The Syrian Golan rises between two major water systems: One in the west, consisting of the Jordan River drainage basin and its tributaries, the Banias, the Dan and the Hasbani Rivers; the other in the south, drains into to Lake Tiberias and the Yarmuk tributary to the Jordan River.
For the Syrians remaining in the Golan, Israel institutes discriminatory pricing and distribution of utilities in the captured territory, subsidizing illegal Israeli colonies and businesses, while suffocating Syrian production, particularly the vital agricultural sector. For years, local Syrians have complained about the systematic discrimination in allotments of water, which is scarce and expensive for Golan Syrians, while the occupied region is the source of fully one-third of the total water that Israel controls.
Israel has outrightly confiscated many of the area`s water resources, preventing the local Syrian Arabs from using them, while piping local water to its local settler colonies and into Israel. The practice has involved also digging wells adjacent to existing springs, thereby depleting the natural run-off available for local Arab farmers and preventing them from digging their own wells. In order to optimize the use of remaining water, the Golan’s indigenous farmers have adopted new forms of irrigation, including the transformation of their old canal system into a modern pipe system.
In the area of the Arab villages, four main kinds of water resources remain available:
- Underground springs that run year-round, but which the Israeli National Water Company (Mekorot) has reduced by having tapped into them through wells exclusively for Jewish use;
- Existing wells and human-made pools that are privately owned, but which Israeli authorities have administered through extremely discriminatory regulation, licensing and taxation;
- A volcanic natural lake (Ram Lake), in the vicinity of Mas`adah village, which contains 5mm3. However, Israeli restrictions and sabotage of Golan Arabs’ water systems have left only 180 dunums (18 hectares) of their land irrigated from that source as of 2013. However, that volume has reportedly declined, while the remaining water is piped to Jewish settler colonies in the Golan as far as 40 kilometers away; and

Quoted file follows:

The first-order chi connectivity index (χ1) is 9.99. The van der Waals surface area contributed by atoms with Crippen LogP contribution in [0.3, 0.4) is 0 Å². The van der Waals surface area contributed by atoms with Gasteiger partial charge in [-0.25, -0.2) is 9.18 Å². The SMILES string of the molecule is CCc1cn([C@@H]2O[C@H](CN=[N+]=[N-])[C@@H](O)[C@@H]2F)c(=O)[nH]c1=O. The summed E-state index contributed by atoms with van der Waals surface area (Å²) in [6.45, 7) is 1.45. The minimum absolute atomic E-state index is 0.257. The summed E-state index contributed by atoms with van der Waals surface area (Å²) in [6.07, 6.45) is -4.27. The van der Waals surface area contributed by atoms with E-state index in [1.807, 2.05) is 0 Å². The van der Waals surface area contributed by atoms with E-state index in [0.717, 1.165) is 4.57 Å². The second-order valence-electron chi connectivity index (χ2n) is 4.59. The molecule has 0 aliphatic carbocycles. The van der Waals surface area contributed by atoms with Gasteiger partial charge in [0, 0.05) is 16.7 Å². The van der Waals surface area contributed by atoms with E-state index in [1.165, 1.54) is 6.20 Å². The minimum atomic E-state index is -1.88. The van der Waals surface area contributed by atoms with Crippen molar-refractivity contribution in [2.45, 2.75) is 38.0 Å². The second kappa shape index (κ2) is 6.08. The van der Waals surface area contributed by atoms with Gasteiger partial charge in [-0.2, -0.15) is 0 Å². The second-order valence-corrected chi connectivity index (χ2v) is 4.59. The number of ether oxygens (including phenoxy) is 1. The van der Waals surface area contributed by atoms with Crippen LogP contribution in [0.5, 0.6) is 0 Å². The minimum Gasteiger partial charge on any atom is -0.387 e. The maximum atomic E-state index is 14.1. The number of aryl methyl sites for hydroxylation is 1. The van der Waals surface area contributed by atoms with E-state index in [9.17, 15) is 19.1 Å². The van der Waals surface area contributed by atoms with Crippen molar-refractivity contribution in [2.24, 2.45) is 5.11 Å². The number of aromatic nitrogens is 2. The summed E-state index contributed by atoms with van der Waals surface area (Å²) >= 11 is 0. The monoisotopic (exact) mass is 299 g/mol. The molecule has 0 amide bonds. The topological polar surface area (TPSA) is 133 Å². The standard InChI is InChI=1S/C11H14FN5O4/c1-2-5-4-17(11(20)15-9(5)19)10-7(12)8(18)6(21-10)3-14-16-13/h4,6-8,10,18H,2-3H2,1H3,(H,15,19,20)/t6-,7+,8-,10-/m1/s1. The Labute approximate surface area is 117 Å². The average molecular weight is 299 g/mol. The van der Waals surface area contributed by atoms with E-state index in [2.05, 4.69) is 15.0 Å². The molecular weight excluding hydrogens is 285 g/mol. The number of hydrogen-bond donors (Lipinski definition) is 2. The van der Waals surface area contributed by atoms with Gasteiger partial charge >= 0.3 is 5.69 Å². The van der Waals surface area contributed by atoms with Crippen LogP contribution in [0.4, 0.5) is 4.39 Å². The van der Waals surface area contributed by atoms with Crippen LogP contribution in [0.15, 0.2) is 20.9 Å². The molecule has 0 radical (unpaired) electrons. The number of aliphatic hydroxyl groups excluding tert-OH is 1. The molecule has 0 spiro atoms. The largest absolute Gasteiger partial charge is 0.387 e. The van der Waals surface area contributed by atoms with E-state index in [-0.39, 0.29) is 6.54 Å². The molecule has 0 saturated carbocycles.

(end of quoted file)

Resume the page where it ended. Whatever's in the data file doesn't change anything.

- Iron tanks that Arab farmers have built to collect rainwater after the Israeli occupation banned Arabs from digging wells in 1980. Shortly thereafter, Israeli authorities imposed restrictive licensing, regulations, gauges and exorbitant user fees on indigenous use, while also fining Golan farmers and destroying their tanks for alleged noncompliance.
A major Israeli apartheid water-management company in the occupied Golan is Mey Golan Association, established in 1978 as a cooperative, supplying water- and waste-management services exclusively to the Israeli settler colonies in the Golan. Mey Golan has supplied some 2,000 Jewish-settler households, 27 agricultural communities and local Israeli industry. The Mey Golan-created infrastructure is comprised of 14 flood and stream reservoirs and four deep wells, reportedly capturing about 40mm3 every year, while maintaining some 80,000 dunums (8,000 hectares) of agricultural land.
Its “Bene Israel Reservoir” is located near the south Golan settler colony of Ramat Magshimim, built on the land of the Syrian Arab village of Khisfin, also destroyed in 1967. The Bene Israel Reservoir can hold 7.5 mm3 and operates in cooperation with Mekorot, the Israeli water company set up in 1937 by its apartheid-sister institutions: JA, JNF and Histadrut (which manages labor resources in Israel). Mekerot began supplying water for a fee throughout the Golan in 1990, while assisting Jewish settlers exclusively with pumping mechanisms, distribution and other infrastructure.
Natural Resource Administration and Development
Current resource-apartheid practice in the Golan also involves Israel’s exploitation of gas and oil resources, while prohibiting local Syrians from utilizing the same resources. Israel relies heavily on its private sector and complicit multinational corporations to conduct exploration and extraction, which accelerated especially since the 2011 outbreak of the Syrian conflict. To begin extracting Golan’s estimated “billions of barrels” of oil, Israel issued its first license to drill exploratory wells for gas and oil reserves in 2013 to Afek Oil and Gas, a subsidiary of Genie Energy, a United States-based energy corporation, with links to the Trump White House and continues actively seeking licenses in the region.
Israel’s intricate mechanisms of control, dispossession and profit from colonization, occupation and annexation are, at once, governmental, parastatal, corporate and private in nature. All of these are subject to norms of private and/or public international law proscribing their activities outlined here. The resulting clockwork has erected a racialized apartheid regime that impoverishes and variously negates the existence of the indigenous people of the land.
This institutionalized, material discrimination is combined with the serious crime of population transfer, incrementally and continuously committed through the grinding deprivation of natural and other resources, as well as the implantation of colonial settlers. A closer look at this “forgotten occupation” in practice, brings these continuous international law violations to light, including prohibitions of the Apartheid Convention. For the indigenous Syrians of the Golan, this spatial and resource apartheid fragments their community, ruptures their way of life by dispossession of natural resources vital to economic and cultural activities tied to the land, while denying the Syrians of the Golan the means of subsistence they have relied on from time immemorial.
Photo: An Afek drilling site in the Syrian Golan. Source: Turkish Maritime.